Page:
Contributor Update, Hannah Brown: ‘Look After Her’

Today we are happy to announce the news of past SR fiction contributor Hannah Brown. Hannah’s debut novel, Look After Her, published by Inanna Publications, is now available for preorder. The novel takes place in the 1930s and follows two young Jewish sisters through the betrayal of a family friend, captivity, addiction, and danger. 

“With the background of anti-Semitism and exploitation, of sex and love and art and dramatic ruses, all during the terrifying rise of fascism in Austria and Italy, Look After Her reveals this truth: no matter how close we are to another human being, even a beloved sister, that’s what we are: close—we all have our own secrets to keep.” 

Next year, in September 2020, Inanna Publications will also publish a collection of her interlinked short stories, including “On Any Windy Day,” which appeared in SR’s Issue 15.

More information about Hannah and her forthcoming novel can be found here. You can find her fiction piece, “On Any Windy Day,” from Issue 15 here.

Congratulations, Hannah!

Contributor Update, Elizabeth Searle: ‘Four-Sided’ Film Screening

Join us in congratulating SR fiction contributor Elizabeth Searle. Massachusetts Independent Film Festival accepted Elizabeth’s short film, “Four-Sided,” based on her critically acclaimed novel, A Four-Sided Bed, for this September’s festival. Directed by Vittoria Colonna, the film stars transgender Rain Valdez and explores the dynamics between four lovers who each react differently when it comes to accepting their sexual identities and desires. The film screening will take place in Arlington’s Regent Theater on September 7.

To read more about Elizabeth’s book and the upcoming film, click here. You can find her story from SR Issue 3 here.

Congratulation, Elizabeth!

#ArtLitPhx: ‘Aladdin’ by Rhythm Dance Company

Rhythm Dance Company presents: Aladdin, Ek Anokhi Prem Kahani—A unique love story

Enjoy a Bollywood musical presented by Rhythm Dance Company production team that shares the classic love story of Aladdin and Jasmine in the good old city of Agrabah. The Bollywood dancers promise an extraordinarily colorful and extravagant event that is sure to impress!

EVENT INFORMATION

Date: Saturday, August 24

Time: 5 p.m.

Location: Tempe Center for the Arts, 700 W. Rio Salado Pkwy.

For more information, click here.

Guest Post, Dara Elerath: Going by Way of the Unknown

Writing poetry requires us to get away from the rote maps of meaning we follow in our daily lives and enter our imaginations. There are many ways of doing this, but one of the most helpful I’ve found is to focus on a subject I am not particularly knowledgeable about and have little to no emotional stake in. I don’t mean areas of expertise that are not my own, like cellular biology, beekeeping or astrophysics. I mean small things: words or objects I encounter that do not appear to carry great weight or significance. Certain objects, like knives, are so laden with symbolism that it seems almost impossible to approach them without invoking particular narratives; however, other, less freighted objects retain their mystery because they’re often overlooked. They exist in shadows—dropped under one’s desk, forgotten in a drawer or hidden beneath a pile of papers. An eraser, for example, is a small, functional piece of rubber that we’ve all likely interacted with on numerous occasions, but have probably never had reason to give much thought to. It embodies the concept of erasure, of course, but erasure on a small scale. I think of times I used one as a child—when trying to learn cursive, or when sketching figures in a notebook; otherwise, the object is not associated with any moment of great importance in my life. For me, these things make it an ideal starting point for a poem.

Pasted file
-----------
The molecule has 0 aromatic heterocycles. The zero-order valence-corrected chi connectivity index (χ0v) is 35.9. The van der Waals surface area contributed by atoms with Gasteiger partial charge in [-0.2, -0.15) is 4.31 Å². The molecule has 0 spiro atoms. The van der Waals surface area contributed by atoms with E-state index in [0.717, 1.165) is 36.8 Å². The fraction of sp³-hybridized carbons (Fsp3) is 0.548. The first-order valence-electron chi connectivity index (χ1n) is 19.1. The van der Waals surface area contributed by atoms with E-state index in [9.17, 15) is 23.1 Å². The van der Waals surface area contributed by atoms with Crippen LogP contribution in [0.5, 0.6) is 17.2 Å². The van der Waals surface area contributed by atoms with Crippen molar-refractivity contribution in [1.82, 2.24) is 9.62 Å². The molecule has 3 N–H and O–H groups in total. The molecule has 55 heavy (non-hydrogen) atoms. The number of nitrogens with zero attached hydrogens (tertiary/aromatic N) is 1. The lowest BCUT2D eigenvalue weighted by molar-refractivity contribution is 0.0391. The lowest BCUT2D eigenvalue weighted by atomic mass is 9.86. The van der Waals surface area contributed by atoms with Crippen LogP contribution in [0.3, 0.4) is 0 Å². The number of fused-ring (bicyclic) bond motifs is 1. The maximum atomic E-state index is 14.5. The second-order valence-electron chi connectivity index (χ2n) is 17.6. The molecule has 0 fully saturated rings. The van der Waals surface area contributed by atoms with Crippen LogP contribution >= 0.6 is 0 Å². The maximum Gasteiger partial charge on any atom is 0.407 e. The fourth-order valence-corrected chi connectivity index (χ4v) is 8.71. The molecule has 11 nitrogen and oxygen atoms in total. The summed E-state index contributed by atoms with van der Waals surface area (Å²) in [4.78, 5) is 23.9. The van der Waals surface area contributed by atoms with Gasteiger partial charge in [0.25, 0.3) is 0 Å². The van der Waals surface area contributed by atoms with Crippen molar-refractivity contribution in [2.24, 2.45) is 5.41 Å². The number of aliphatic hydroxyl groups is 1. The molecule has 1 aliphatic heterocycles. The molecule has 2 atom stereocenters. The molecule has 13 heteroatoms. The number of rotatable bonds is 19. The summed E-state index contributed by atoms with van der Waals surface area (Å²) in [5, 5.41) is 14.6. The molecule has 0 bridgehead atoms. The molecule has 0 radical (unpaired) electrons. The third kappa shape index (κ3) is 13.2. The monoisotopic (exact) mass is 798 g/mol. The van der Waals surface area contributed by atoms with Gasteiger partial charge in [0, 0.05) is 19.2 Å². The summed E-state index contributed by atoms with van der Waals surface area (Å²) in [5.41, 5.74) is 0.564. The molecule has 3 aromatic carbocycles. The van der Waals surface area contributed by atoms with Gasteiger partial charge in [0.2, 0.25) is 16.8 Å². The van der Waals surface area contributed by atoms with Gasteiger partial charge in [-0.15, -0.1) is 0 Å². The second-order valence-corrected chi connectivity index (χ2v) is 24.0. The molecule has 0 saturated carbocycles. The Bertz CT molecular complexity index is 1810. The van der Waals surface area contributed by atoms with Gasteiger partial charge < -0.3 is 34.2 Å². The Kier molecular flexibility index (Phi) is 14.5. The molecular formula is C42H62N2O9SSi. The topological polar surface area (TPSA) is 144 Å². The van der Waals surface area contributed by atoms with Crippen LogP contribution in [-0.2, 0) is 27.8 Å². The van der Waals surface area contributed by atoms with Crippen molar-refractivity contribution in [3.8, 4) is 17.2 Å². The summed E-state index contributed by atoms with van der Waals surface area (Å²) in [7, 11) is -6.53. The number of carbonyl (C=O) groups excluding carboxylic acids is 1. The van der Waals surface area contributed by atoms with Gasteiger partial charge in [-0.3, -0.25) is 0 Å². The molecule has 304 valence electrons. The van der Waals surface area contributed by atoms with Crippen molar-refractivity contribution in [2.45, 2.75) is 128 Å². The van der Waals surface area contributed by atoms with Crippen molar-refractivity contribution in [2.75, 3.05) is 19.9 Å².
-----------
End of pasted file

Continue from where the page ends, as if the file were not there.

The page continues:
This brings me to the approach I took when writing “Oriflamme.” Instead of an object, I began with a word I did not know the meaning of (it was not oriflamme, incidentally, but another word with similar qualities). I chose it because it was not associated with any crucial stories or memories in my life; it was merely a series of syllables that pleased my ear. Granted, there may have been certain ideas the sound evoked, or echoes of other words that informed my thinking, but, on the whole, it was a sealed box I had to open by way of language. Knowing only the music of the syllables I was compelled to use my sonic imagination; instead of following a particular narrative thread, I imagined possible definitions of the word by following the syntax of the language and the sounds of the words, looking for rhymes, slant rhymes and patterns that might guide me towards meaning. I used this same approach when writing “{ }”; taking a mathematical symbol I had little knowledge of, I began to make associations with it visually. Over time I’ve come to realize that the more my sonic or visual imagination is engaged, the more elastic my thoughts grow; at such moments the language of metaphor and figuration comes to me naturally. 

Our minds want to make meaning; they want to recite, over and over, the particular myths and stories that constitute the logic of our lives. If we write expressively and choose a conduit through which to channel this poetic thought—be it a crumb, a pair of hands, or a beetle—these stories will begin to manifest themselves. The key thing is to surprise ourselves, and this is most possible when what we’re describing is somewhat unknown to us. Chances are that the image or sound will trigger some associated thoughts that, if we follow them deftly, will guide us down towards deeper meaning. There is also the fact that we experience these everyday things—an eraser, an orange, a word—tactilely and intimately, by the way an eraser feels in our palms, the way an orange smells and tastes, or the way letters look as our eyes move across them on the page. We can use these simple, physical facts to anchor our writing in reality and sensory detail. These objects and words (if we are speaking of words with definitions we choose to remain ignorant of) can have as much or as little meaning as we elect to ascribe to them, whereas the subject of one’s parents or other high-stakes topics come with expectations that we may be inclined to lean into. Often, the sentiments and ideas that emerge when I write about subjects of known importance tend towards the cliché, as though I’m merely reflecting back the many stories about birthdays, death, pet dogs, and so on, that I’ve heard or seen over the years, instead of discovering anything new about myself.